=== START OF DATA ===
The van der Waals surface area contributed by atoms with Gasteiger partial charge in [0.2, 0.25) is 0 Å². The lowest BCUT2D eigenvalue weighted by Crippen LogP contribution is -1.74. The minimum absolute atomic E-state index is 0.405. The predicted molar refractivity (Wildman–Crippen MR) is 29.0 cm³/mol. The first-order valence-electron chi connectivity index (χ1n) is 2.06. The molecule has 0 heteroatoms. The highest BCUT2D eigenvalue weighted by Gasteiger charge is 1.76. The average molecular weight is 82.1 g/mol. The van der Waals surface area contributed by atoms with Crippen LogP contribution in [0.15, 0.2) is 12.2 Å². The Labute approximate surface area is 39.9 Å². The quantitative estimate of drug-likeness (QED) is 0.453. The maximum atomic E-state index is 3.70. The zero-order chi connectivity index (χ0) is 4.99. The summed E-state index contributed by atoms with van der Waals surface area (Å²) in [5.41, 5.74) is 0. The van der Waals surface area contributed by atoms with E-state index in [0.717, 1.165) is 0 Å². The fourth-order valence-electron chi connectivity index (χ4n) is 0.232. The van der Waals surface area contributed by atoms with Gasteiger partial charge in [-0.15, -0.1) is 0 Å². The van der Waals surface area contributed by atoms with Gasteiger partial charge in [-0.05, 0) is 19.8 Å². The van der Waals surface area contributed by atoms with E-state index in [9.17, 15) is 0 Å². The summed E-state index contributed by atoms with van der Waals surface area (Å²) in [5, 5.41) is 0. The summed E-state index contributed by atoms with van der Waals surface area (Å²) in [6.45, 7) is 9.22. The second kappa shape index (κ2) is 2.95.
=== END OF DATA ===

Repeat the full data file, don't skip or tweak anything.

The van der Waals surface area contributed by atoms with Gasteiger partial charge in [0.2, 0.25) is 0 Å². The lowest BCUT2D eigenvalue weighted by Crippen LogP contribution is -1.74. The minimum absolute atomic E-state index is 0.405. The predicted molar refractivity (Wildman–Crippen MR) is 29.0 cm³/mol. The first-order valence-electron chi connectivity index (χ1n) is 2.06. The molecule has 0 heteroatoms. The highest BCUT2D eigenvalue weighted by Gasteiger charge is 1.76. The average molecular weight is 82.1 g/mol. The van der Waals surface area contributed by atoms with Crippen LogP contribution in [0.15, 0.2) is 12.2 Å². The Labute approximate surface area is 39.9 Å². The quantitative estimate of drug-likeness (QED) is 0.453. The maximum atomic E-state index is 3.70. The zero-order chi connectivity index (χ0) is 4.99. The summed E-state index contributed by atoms with van der Waals surface area (Å²) in [5.41, 5.74) is 0. The van der Waals surface area contributed by atoms with E-state index in [0.717, 1.165) is 0 Å². The fourth-order valence-electron chi connectivity index (χ4n) is 0.232. The van der Waals surface area contributed by atoms with Gasteiger partial charge in [-0.15, -0.1) is 0 Å². The van der Waals surface area contributed by atoms with Gasteiger partial charge in [-0.05, 0) is 19.8 Å². The van der Waals surface area contributed by atoms with E-state index in [9.17, 15) is 0 Å². The summed E-state index contributed by atoms with van der Waals surface area (Å²) in [5, 5.41) is 0. The summed E-state index contributed by atoms with van der Waals surface area (Å²) in [6.45, 7) is 9.22. The second kappa shape index (κ2) is 2.95.